Gigging is helping women gain job satisfaction by being able to use their experience for the most relevant opportunities available to them. With opportunities to continue upskilling capabilities and expertise in their roles, gigging has provided a place that feels welcoming for women as industry experts and consultants in their field.

Furthermore, the gig economy has greatly bridged the pay gap between women and men. In Payoneer’s 2020 Global Freelancer Income Report, “a freelancing woman earns on average 84 percent of what a man earns while, according to the World Economic Forum, it is as low as 64 percent for those in a traditional full-time salaried position.” Women’s share of the workforce is largely increasing year after year because of job opportunities, satisfaction, and ultimately, flexibility.

Within the Gig Economy, women can hold the power to make decisions about when they work and where.

This also opens up the window for additional time and, thus, child care at home.

As more people have been looking for side jobs and gigs due to volatility in the job market, the digital economy has provided more room for freelancers, and online services such as Instacart who have hired as much as 300,000 people in one month to cater to the increase in demand. Similar to what is happening with apps like Etsy and Upwork, our demand for talent has increased 275% over the past quarter as museums, art galleries, schools, and restaurants start to reopen in the metro areas.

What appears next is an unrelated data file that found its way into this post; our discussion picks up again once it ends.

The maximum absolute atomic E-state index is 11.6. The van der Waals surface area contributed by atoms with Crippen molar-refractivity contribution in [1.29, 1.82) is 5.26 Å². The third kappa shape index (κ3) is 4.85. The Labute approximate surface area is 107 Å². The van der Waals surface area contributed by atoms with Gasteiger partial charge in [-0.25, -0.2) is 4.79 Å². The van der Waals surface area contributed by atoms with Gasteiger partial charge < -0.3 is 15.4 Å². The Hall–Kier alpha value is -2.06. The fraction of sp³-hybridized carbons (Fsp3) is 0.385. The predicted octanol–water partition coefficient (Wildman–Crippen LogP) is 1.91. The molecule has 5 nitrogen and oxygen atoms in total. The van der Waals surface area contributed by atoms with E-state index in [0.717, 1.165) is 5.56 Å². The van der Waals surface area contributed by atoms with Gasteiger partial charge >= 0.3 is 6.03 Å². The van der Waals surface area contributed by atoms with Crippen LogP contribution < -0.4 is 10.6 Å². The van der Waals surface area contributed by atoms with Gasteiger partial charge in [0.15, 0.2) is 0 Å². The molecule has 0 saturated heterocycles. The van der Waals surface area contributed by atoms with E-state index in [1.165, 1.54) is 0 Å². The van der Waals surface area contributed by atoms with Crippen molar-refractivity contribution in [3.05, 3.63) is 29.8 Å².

Back in June, 2020, IBIS World estimated the number of temporary employees is estimated to increase by 1.8% in 2020, which means 16.3 million people will be looking for temporary work to fulfill their needs this year alone. At Jitjatjo, we also expect this number to significantly increase over the next few months with companies planning to keep their fixed labor costs as low as possible, and gain access to their ex-employees on an on-demand basis..

Flex by Jitjatjo naturally builds a greater force to support gig workers, so that women (or anyone) can make their own schedule–with full autonomy. You can easily create custom schedules that enable the flexible work you need, especially in the time of a global pandemic.

It’s all about maintaining flexibility, matching you with gigs based on your experience and preference, and sending funds to your bank account within hours of gig completion.

Solution for you

While it’s not for every household, joining the “gig” economy can be a solution for those who may have lost or have had to say goodbye to full-time salaried positions to bring more flexibility and autonomy into your personal life.

As a direct result of years of research put behind the platform at Jitjatjo, the app shows no bias in gender roles or pay and you can seamlessly pick the schedule that works around your day.  If you’ve already decided to move on from a full-time salaried position, gig work may be a solution for you.

We hope Flex by Jitjatjo may provide a turnkey short-term replacement, if not a long-term solution for you. Get started here.